Renegade Justice (2007)
By: Devon B. on July 14, 2013 | Comments
Sony | Region 2, PAL | 1.78:1 (16:9 enhanced) | English DD 5.1 | 92 minutes (Full Specs)
The Movie
Cover Art
Director: Don E. Fauntleroy
Starring: Steven Seagal, Eddie Griffin, Carmen Serano, Danny Trejo
Screenplay: Gilmar Fortis II
Country: USA
External Links
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I'm not sure if Renegade Justice qualifies as a "Steven Seagal is" title. I think maybe it is, because while he's not the actual justice himself, he is dispatching said justice, so it's kind of like he personifies it. The alternate title of Urban Justice doesn't really help because it's the same grammatical situation. Because I want to err on the side of caution, I will just be referring to the movie as Renegade Justice, not Steven Seagal is Renegade Justice, but if you feel it is worthy of the title, please feel free to mentally add "Steven Seagal is" to the name while reading the review.

In Renegade Justice, a cop photographs other police stealing drugs, and gets shot for his troubles. The shooting was a bad idea, for it was no ordinary cop, but Stevie's son. Stevie turns up and once again he's out for justice, making his presence known by laying the hurt down on those that interfere with his outing (for justice). Stevie's suspicious of the police right away because they're clearly lying to him, but continues to follow leads and break bones as he tries to locate the shooter. Strangely, Stevie is not after the people who ordered the shooting, just the guy that pulled the trigger.

Renegade Justice's streamlined plot helps it stand out from other films in Stevie's DTV era, and it's clear real effort was put into this one. It's easily the best of the DTV era out of the films I've seen (which is most of them), and if it had better production values it would rank right alongside Stevie's first five films. It's clear from the first fight that Renegade Justice means business when Stevie kicks someone and isn't doubled. This isn't a low kick, either, it's high. Okay, so maybe Stevie was doubled for close ups of fists and feet connecting with his opponents, but if that's the case it's not painfully obvious or honestly even that important. The only drawback to this is that some of the fights get a bit jumbled, but that may be more to do with the choreography or direction than the use of a double. It was great seeing Stevie as a menacing force again, and in Renegade Justice his size is actually beneficial. At times he had an intensity that reminded me of Ogami Itto from Lone Wolf and Cub.

The streamlined plot is great, but it does eliminate a lot of the craziness I've come to expect from Stevie's movies. Fortunately there's still some stuff that doesn't make too much sense to keep the unintentional comedy quotient up. Various characters seem confused about Stevie's race, there's a door man that doesn't put up much resistance to barring Stevie from his establishment and Stevie's foes take a good long while before doing the obvious thing to stop the Stevie's storm. Plus there's a car chase that would have to draw police attention but manages not to. Stevie's reaction shots in this chase are pretty funny, and I liked the bit where he suddenly becomes a different guy wearing glasses.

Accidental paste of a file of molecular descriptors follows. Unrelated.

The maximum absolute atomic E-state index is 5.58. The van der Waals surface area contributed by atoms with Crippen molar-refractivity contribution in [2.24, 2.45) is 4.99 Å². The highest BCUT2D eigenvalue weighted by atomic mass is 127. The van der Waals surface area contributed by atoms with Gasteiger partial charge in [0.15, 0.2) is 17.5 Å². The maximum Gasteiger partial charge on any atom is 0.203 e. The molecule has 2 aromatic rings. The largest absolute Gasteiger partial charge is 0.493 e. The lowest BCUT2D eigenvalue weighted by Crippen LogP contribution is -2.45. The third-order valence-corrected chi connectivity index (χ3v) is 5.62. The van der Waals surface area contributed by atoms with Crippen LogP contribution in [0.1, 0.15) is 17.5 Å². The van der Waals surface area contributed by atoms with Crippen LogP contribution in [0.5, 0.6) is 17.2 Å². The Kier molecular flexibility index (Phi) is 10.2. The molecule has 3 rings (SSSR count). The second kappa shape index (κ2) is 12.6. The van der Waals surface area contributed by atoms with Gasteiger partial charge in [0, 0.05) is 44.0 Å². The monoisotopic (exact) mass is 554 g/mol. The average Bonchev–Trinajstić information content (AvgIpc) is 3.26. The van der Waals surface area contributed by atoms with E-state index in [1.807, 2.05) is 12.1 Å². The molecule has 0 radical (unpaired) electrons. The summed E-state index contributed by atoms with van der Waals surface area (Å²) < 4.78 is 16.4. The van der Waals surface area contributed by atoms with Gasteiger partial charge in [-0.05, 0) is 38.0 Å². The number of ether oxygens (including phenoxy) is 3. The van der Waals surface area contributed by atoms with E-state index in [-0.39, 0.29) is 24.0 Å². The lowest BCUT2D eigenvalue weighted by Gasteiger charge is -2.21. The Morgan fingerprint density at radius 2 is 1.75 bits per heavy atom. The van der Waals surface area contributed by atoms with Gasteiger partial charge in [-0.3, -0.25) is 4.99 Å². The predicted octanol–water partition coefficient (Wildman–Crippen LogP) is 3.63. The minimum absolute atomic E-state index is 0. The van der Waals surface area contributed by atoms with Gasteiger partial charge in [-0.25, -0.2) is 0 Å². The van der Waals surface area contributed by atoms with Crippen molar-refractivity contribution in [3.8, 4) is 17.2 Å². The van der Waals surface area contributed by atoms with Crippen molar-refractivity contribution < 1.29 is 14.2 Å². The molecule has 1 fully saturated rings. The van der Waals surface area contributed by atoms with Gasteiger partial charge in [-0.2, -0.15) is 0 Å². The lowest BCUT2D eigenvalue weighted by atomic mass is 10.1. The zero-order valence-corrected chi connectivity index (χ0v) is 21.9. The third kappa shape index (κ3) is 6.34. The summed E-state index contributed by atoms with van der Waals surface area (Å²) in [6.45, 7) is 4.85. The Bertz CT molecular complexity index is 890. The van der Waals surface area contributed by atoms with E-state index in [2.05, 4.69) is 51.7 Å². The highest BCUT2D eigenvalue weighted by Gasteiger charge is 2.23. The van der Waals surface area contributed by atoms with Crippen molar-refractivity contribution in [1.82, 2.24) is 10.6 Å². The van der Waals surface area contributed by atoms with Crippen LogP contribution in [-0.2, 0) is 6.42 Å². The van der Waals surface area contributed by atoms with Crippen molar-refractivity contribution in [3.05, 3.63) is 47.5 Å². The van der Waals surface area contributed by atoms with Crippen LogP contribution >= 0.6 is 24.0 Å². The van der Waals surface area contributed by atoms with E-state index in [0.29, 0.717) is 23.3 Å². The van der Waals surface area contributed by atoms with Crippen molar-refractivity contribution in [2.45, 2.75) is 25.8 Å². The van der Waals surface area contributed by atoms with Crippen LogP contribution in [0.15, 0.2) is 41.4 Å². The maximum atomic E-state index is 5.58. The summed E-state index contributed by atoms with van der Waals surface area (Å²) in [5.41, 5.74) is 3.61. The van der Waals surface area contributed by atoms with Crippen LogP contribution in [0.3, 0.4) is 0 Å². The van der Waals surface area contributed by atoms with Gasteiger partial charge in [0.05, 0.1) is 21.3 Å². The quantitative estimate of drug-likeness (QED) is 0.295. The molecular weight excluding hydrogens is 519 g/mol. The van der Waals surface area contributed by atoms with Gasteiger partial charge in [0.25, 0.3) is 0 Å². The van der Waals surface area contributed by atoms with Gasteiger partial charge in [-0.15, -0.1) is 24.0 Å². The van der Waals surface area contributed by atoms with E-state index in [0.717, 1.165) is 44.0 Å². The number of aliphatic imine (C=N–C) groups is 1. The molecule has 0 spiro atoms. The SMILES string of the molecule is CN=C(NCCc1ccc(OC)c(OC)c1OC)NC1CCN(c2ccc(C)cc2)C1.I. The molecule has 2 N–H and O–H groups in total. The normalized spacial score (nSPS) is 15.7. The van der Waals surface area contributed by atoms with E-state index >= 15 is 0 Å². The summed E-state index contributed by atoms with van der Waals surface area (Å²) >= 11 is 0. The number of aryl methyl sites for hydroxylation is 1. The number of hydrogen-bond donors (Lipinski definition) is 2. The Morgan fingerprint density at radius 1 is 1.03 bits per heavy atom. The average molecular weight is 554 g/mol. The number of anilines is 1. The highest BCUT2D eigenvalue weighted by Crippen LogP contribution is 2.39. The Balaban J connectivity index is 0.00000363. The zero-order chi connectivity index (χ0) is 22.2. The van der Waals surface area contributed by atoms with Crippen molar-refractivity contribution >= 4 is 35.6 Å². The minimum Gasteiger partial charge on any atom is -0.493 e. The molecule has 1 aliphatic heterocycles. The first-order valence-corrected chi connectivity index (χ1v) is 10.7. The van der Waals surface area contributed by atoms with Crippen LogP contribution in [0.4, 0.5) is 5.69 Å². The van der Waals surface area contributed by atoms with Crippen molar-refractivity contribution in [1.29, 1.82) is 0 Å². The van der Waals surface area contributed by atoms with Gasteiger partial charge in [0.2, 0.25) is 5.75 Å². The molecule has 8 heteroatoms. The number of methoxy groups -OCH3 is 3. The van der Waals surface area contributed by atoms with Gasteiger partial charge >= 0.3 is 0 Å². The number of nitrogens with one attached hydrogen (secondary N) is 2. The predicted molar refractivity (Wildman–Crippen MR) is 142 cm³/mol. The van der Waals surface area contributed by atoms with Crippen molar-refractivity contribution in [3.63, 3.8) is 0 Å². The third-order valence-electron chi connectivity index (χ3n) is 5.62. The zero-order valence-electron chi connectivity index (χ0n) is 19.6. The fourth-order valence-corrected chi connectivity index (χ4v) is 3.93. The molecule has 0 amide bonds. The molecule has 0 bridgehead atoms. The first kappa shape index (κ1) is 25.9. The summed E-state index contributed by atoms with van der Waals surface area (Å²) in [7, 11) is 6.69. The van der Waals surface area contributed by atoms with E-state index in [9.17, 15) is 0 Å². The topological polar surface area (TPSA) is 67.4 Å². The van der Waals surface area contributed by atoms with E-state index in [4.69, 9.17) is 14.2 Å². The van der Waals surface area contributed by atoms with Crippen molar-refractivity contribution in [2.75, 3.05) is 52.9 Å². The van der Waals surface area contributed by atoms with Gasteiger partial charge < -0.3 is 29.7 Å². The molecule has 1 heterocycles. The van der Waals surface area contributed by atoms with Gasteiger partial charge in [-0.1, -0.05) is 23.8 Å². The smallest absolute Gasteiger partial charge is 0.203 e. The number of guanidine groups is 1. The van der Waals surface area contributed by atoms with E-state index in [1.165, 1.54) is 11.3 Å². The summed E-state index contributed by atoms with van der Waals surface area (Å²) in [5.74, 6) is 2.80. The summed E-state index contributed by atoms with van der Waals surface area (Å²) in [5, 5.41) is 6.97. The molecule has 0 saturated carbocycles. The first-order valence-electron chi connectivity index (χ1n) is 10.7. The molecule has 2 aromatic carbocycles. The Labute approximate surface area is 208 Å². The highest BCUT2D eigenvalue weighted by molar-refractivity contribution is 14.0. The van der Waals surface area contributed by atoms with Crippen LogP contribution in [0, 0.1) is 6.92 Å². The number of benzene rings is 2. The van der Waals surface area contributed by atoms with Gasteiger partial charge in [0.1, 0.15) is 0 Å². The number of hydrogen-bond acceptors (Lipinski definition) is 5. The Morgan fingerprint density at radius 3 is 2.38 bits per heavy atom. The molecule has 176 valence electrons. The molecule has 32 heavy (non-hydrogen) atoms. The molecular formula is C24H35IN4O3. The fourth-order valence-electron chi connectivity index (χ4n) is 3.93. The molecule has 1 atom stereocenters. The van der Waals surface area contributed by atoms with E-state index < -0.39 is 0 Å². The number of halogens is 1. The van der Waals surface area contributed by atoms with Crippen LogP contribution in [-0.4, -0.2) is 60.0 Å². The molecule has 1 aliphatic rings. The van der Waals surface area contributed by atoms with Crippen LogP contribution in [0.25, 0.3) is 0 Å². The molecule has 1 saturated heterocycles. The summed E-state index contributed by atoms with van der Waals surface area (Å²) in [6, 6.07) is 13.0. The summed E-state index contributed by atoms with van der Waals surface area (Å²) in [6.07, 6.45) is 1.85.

The good far outweighs the bad, though. Even comedian Eddie Griffin does an okay job of playing the villain, except that he sometimes struggles to play the character straight. Another good performance comes from Danny Trejo, returning to face Stevie once again. Unfortunately this time they use words instead of aikido to settle their differences. Stevie and Trejo have been in what, three, movies together now, so that might even be some kind of record.

Renegade Justice is the film that Stevie's early fans have been waiting for. A return to form, this should please all those that left Stevie when he went DTV. It's so awesome, I nearly forgot to mention his ridiculous hair. But then I remembered.
The Disc
The film doesn't look so hot, sporting heaving grain, some spots, some edge enhancement, and a print that's a bit too dark in places to clearly see what's going on. The cheap look of the film gives it a low rent feel, which is the main thing separating it from Stevie's theatrical releases. The audio tracks faired a bit better. The French and English tracks seemed similar to me, but the Spanish was a bit quieter. Because Stevie's back to hand to hand combat there's a bit less opportunity for surround sound, but car chases and gunfire are mixed well when they do turn up. The only extras are trailers for Spider-Man 3, Vacancy, The Contracter, Walking Tall: Lone Justice and Pumpkinhead 4.
The Verdict
If by now you haven't quit reading this review and started locating a copy of Renegade Justice, it better be because you already have it.
Movie Score
Disc Score
Overall Score
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